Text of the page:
Tech & Work

Poll: What if you were the CEO of Walmart?

Is Walmart good for the USA, or is it a net plus or an ultimate negative for quality of life in this country? In this blog, executive leadership coach John M McKee gives you a chance to vote on this issue.

More bad news for the United States — Walmart's earnings rose 26% in Q4 2010.

Why, as a business and executive coach, would I say a healthy profit is bad? Especially when it comes to a company that seems to be helping so many low-income families by keeping prices low?

Here's why:

The world's largest retailer is now also one of the largest corporations in the world (bigger than Exxon Mobile, bigger than General Electric) with revenues of over $400 billion. That's more than the combined revenue of all its major competitors (like Target, Kohl's, and JCPenney and Safeway and Kroger supermarkets) in the United States. It operates in 15 countries.

As almost everyone knows by now, they grew so big because they offer great prices on essentials like clothing and food. And they're located in nearly every place a customer exists, even moving into urban big city areas over the past few years.

But now it's time to shake up the management ranks, adopt a new policy of corporate citizenship, and start acting like they really care about the long-term viability of this country.

Studies show that their singular focus on "the lowest price, always" is actually deepening the unemployment rates across the United States. This is due, most often, to Walmart's focus on overseas manufacturing where cheap labor and huge volumes make it impossible for local, even large, national manufacturers to compete.  Ultimately, good-paying jobs with large employers disappear as each U.S. manufacturer is forced to either close its doors or ship jobs overseas so that they can compete for Walmart's business. In reports going as far back as 2003, it's been shown that by continuing to import escalating amounts of its product mix (either directly or through U.S. suppliers) it is causing entire industries to go down in its wake.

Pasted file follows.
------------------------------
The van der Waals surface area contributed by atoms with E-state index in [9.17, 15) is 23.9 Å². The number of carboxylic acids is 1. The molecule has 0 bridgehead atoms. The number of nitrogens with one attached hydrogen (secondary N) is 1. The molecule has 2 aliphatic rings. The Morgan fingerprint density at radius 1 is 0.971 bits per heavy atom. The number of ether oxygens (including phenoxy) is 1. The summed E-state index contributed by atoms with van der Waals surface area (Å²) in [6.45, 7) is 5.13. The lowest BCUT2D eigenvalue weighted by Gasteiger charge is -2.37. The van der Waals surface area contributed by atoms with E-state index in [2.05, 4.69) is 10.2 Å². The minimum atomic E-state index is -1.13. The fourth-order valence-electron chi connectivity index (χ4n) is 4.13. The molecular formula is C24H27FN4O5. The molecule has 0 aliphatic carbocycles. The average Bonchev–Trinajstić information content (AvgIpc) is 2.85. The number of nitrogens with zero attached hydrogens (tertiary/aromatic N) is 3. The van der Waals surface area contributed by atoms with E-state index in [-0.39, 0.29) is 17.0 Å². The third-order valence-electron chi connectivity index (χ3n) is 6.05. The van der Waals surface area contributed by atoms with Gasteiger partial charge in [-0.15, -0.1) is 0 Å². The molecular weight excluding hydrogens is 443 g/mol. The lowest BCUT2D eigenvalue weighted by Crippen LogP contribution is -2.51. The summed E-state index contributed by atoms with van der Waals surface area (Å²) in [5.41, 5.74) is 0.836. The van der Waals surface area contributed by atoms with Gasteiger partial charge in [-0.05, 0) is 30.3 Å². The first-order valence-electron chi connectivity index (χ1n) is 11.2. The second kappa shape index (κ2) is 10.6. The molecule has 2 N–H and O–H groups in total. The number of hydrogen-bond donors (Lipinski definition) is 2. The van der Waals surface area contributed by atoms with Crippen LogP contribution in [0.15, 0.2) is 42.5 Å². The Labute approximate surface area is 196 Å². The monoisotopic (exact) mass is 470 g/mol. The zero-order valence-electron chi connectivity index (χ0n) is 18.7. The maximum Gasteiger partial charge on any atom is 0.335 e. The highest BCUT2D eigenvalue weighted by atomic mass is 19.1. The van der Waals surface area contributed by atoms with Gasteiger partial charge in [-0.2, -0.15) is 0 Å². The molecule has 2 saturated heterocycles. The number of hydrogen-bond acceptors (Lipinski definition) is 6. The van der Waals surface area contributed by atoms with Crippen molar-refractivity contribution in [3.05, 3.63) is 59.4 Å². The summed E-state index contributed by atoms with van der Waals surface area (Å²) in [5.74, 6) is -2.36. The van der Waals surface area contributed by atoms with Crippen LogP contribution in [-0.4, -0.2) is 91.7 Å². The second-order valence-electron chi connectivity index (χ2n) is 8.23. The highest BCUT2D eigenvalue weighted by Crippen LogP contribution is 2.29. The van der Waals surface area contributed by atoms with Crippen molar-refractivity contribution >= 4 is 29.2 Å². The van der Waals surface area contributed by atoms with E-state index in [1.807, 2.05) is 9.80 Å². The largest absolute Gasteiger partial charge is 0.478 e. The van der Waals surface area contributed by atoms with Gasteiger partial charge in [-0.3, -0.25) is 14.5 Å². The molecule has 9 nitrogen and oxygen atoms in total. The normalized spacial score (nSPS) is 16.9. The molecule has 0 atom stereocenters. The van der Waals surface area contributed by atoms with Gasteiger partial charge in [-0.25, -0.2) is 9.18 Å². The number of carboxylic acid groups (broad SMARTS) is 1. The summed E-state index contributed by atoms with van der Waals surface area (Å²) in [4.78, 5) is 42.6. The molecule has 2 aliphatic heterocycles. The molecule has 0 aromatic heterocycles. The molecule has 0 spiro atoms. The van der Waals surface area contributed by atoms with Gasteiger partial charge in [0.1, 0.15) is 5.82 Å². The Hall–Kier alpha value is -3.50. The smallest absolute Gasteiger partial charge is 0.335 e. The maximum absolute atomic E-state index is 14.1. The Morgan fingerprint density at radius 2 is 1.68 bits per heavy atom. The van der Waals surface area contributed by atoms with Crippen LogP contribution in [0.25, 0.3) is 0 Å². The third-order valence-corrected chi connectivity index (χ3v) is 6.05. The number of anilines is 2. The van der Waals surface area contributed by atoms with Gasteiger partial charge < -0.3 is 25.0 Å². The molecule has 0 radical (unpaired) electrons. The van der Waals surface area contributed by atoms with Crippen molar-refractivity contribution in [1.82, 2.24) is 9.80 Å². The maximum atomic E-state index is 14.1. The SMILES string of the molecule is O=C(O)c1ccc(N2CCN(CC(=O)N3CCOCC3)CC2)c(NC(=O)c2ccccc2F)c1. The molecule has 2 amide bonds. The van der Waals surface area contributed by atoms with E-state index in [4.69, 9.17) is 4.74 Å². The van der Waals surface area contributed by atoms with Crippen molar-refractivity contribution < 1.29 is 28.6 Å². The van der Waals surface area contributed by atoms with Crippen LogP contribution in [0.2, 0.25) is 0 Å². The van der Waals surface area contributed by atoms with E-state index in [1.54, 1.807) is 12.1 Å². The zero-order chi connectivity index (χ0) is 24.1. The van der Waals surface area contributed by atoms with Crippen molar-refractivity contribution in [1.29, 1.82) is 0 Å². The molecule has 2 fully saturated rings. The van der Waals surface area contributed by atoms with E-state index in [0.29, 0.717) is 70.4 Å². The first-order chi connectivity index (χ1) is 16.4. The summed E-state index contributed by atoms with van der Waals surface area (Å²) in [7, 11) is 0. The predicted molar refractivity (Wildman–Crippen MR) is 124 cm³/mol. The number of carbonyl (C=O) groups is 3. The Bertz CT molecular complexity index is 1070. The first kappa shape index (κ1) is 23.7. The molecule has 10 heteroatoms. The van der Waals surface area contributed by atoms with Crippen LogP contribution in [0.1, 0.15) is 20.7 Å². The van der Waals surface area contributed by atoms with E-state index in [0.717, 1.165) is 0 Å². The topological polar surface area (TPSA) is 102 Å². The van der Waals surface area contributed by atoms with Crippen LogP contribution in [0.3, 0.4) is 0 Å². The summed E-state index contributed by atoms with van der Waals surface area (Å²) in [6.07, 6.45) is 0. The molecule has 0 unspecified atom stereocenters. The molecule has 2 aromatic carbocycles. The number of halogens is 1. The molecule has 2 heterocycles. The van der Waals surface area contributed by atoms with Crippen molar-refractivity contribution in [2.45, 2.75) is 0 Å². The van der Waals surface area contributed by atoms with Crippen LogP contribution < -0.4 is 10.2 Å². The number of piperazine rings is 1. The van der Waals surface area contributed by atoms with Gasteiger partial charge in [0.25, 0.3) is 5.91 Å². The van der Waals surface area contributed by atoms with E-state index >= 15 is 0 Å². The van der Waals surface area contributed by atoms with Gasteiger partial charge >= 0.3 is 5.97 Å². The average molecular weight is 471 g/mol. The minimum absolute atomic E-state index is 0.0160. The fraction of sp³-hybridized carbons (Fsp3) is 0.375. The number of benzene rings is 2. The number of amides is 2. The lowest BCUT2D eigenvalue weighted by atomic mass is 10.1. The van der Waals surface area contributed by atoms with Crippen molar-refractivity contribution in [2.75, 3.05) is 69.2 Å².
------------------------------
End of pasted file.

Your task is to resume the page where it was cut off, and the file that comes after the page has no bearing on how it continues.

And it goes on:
Additionally they are often accused of dislocating local retail jobs when they arrive in a new market, being cheap with their employees, and participating in sex discrimination.

History shows that any industry that is dominated by one player is ultimately harmed. It's been the same in telecom, auto manufacturing, and countless other sectors. Something needs to change at the top of this organization. Walmart needs to start behaving like it cares about the United States as well as the core values of most advanced Western countries. Otherwise this country and others, including Canada, the UK, and Brazil, are going to see a continuing decay in living standards. That will cause erosion in the leadership of our educational facilities, and then other industries will no longer be able to recruit the best talent here.

Here's to your future...


What if you were given a chance to head this behemoth? How would you change the trajectory?


John M. McKee is the founder and CEO of, an international consulting and coaching practice with subscribers in 43 countries. One of the founding senior executives of DIRECTV, his hands-on experience includes leading billion d...

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